Sacred Places Of Portugal Tour

Portugal Tour Guide:

An exciting journey across this colorful country to its four most sacred places: Neolithic ruins, the birthplace of global exploration, an emblematic staircase, and the incomparable Fatima.

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An Online Tour Guide:

  • to play and pause as you wish
  • providing a day or two of entertainment for less than $5
  • including insider tips, maps and directions
  • fascinating information throughout your route
  • and tons of photos because 'a picture is worth 1000 words'
Like having a friend show you around!

Richly endowed by both nature and history, this Portugal Tour is a sun-baked land of castles, dramatic coastlines, jagged mountains, lively festivals, and proud Roman Catholic traditions. From prehistoric cave dwellers, numerous empires and invaders, to several centuries of Roman and Moorish influence, Portugal had been on the forefront of Western civilization’s development for many centuries. To understand Portugal’s future is to travel into the country’s glorious past. Portuguese citizens fostered the Age of Discovery, inspired one of Europe’s most visited pilgrimage locations, and created an emblematic staircase known throughout the country – all within a nation about the size of Indiana. Follow this podcast on an exciting journey to the four most famous sacred destinations in Portugal. Explore these and more with your expert personal guide, available 24/7 on your schedule!

Portugal Tour Highlights

  • Introduction
  • Évora: Spanning Many Eras
  • Belém: Age of Discovery Headquarters
  • Fátima: A Vibrant Pilgrimage Destination
  • Bom Jesus: A Stairway to Heaven
Transportation Walking & Driving
Specialty Sacred Sites, Historical/Heritage
Tour Type Travel Log – play before you go
And much much more…

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  • Air travel to Portugal is serviced by the Portela International Airport in Lisbon, to be replaced by the new Lisbon international airport in 2017. Portela Airport is now completely surrounded by urban development, being one of the few airports in Europe located inside a major city. The country is also accessed by regular rail, ferry and public bus transportation routes. All overland routes to Portugal pass through Spain. After all, Spain is the only country Portugal borders on the Latin-influenced Iberian Peninsula.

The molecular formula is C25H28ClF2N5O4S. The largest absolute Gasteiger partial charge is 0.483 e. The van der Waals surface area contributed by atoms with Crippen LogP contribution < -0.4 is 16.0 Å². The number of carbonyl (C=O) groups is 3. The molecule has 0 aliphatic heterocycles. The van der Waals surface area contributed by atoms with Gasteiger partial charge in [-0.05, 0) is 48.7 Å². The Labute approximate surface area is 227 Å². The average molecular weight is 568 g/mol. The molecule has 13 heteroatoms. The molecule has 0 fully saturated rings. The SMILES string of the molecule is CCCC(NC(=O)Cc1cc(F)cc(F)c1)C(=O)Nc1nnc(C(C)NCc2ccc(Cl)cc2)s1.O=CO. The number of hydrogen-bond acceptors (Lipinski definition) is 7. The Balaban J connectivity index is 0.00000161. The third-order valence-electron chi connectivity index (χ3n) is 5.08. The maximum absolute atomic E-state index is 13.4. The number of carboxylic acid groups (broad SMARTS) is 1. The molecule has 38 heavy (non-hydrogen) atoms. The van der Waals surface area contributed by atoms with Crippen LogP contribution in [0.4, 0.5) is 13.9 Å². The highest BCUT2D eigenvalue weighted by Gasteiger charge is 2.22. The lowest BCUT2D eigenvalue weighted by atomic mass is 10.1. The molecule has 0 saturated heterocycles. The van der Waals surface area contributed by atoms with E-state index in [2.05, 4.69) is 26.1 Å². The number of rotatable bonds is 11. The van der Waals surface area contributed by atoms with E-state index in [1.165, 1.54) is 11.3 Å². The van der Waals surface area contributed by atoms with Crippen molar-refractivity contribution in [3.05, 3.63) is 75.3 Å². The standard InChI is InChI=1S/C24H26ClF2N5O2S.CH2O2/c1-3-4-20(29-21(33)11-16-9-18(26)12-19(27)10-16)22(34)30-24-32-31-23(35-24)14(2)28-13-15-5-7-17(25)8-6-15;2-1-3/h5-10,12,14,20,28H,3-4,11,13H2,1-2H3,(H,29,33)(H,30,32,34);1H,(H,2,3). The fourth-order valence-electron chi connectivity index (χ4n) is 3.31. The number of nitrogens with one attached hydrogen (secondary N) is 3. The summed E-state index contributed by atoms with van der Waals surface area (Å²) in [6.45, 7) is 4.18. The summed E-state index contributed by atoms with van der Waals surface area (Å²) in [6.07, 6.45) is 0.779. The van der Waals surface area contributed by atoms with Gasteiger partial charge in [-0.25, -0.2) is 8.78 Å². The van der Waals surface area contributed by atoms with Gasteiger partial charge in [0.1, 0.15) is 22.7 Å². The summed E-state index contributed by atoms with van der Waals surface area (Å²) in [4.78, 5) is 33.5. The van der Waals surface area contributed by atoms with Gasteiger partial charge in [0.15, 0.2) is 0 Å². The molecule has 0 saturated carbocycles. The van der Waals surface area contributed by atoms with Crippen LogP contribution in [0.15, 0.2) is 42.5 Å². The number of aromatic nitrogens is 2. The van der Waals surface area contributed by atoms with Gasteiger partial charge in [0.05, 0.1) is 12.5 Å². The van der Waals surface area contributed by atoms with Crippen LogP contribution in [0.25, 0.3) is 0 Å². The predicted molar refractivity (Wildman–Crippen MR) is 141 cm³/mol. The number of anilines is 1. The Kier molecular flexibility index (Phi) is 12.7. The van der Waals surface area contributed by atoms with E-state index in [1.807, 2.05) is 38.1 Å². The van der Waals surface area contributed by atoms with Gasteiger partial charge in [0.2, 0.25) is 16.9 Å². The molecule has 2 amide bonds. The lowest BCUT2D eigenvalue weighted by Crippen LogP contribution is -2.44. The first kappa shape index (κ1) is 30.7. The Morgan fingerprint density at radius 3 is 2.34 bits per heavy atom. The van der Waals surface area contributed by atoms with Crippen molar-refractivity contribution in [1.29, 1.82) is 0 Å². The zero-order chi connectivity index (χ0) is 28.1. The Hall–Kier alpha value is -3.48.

• Getting to Évora: A train station was added in 1860, connecting Évora to Lisbon, only a few hours away. Most people arrive by car, which is the best option for visiting the Neolithic sites in the surrounding countryside. Follow the road to Montemor-O-Novo and follow the signs to Guadalupe and the 'cromlechs of Almendres.' From there, the signs lead to Valverde and Zambujeiro. The Almendres enclosure is 8 miles (14 km) from Évora near the town of Guadalupe. Branching out in another direction from Guadalupe, 4 miles (6 km) away is the Zambujeiro dolmen. Traveling west from Valverde is the Brissos chapel, constructed from the remains of a megalith. It is a short distance (5 km) from there to the Upper Paleolithic Escoural Caves, on the way to Montemor-o-Novo and back to Évora. Along this route, in the village of Alto da Portela de Mogos, are two cromlechs (megalithic circles) about a mile apart. Heading from Évora to Estremoz is the Dolmen do Paco das Vinhas. Other monuments are scattered in the greater Évora region. Detailed road maps can be obtained at the Tourist Information Office in Évora.